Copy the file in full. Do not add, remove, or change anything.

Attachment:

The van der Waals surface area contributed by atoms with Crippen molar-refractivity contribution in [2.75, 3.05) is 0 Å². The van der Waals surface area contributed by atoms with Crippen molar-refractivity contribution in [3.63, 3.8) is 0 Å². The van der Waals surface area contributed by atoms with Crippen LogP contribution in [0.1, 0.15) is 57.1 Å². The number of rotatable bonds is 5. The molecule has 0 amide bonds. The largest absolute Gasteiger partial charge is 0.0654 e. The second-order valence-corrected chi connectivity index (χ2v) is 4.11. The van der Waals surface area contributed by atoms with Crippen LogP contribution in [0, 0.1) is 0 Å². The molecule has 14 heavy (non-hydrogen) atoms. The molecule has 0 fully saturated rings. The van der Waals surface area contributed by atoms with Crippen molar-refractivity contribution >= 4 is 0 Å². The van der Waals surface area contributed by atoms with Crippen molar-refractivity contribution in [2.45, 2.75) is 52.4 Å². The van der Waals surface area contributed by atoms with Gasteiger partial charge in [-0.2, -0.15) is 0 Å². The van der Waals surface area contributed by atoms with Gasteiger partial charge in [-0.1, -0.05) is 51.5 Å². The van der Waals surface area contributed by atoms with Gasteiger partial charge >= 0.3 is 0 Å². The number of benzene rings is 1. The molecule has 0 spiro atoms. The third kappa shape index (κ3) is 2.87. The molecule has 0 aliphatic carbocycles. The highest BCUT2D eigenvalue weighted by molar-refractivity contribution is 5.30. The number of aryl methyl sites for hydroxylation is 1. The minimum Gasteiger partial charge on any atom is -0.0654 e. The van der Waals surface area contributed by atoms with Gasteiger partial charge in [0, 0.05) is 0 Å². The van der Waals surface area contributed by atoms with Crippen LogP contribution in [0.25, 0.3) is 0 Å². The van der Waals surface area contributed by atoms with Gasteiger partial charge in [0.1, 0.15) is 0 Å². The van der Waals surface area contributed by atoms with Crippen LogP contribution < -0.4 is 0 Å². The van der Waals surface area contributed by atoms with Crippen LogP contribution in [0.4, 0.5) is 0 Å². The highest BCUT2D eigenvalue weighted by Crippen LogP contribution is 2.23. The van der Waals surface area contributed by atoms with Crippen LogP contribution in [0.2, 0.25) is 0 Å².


The van der Waals surface area contributed by atoms with Crippen molar-refractivity contribution in [2.75, 3.05) is 0 Å². The van der Waals surface area contributed by atoms with Crippen molar-refractivity contribution in [3.63, 3.8) is 0 Å². The van der Waals surface area contributed by atoms with Crippen LogP contribution in [0.1, 0.15) is 57.1 Å². The number of rotatable bonds is 5. The molecule has 0 amide bonds. The largest absolute Gasteiger partial charge is 0.0654 e. The second-order valence-corrected chi connectivity index (χ2v) is 4.11. The van der Waals surface area contributed by atoms with Crippen LogP contribution in [0, 0.1) is 0 Å². The molecule has 14 heavy (non-hydrogen) atoms. The molecule has 0 fully saturated rings. The van der Waals surface area contributed by atoms with Crippen molar-refractivity contribution >= 4 is 0 Å². The van der Waals surface area contributed by atoms with Crippen molar-refractivity contribution in [2.45, 2.75) is 52.4 Å². The van der Waals surface area contributed by atoms with Gasteiger partial charge in [-0.2, -0.15) is 0 Å². The van der Waals surface area contributed by atoms with Gasteiger partial charge in [-0.1, -0.05) is 51.5 Å². The van der Waals surface area contributed by atoms with Gasteiger partial charge >= 0.3 is 0 Å². The number of benzene rings is 1. The molecule has 0 spiro atoms. The third kappa shape index (κ3) is 2.87. The molecule has 0 aliphatic carbocycles. The highest BCUT2D eigenvalue weighted by molar-refractivity contribution is 5.30. The number of aryl methyl sites for hydroxylation is 1. The minimum Gasteiger partial charge on any atom is -0.0654 e. The van der Waals surface area contributed by atoms with Gasteiger partial charge in [0, 0.05) is 0 Å². The van der Waals surface area contributed by atoms with Crippen LogP contribution in [0.25, 0.3) is 0 Å². The van der Waals surface area contributed by atoms with Gasteiger partial charge in [0.1, 0.15) is 0 Å². The van der Waals surface area contributed by atoms with Crippen LogP contribution < -0.4 is 0 Å². The van der Waals surface area contributed by atoms with Crippen LogP contribution in [0.4, 0.5) is 0 Å². The highest BCUT2D eigenvalue weighted by Crippen LogP contribution is 2.23. The van der Waals surface area contributed by atoms with Crippen LogP contribution in [0.2, 0.25) is 0 Å².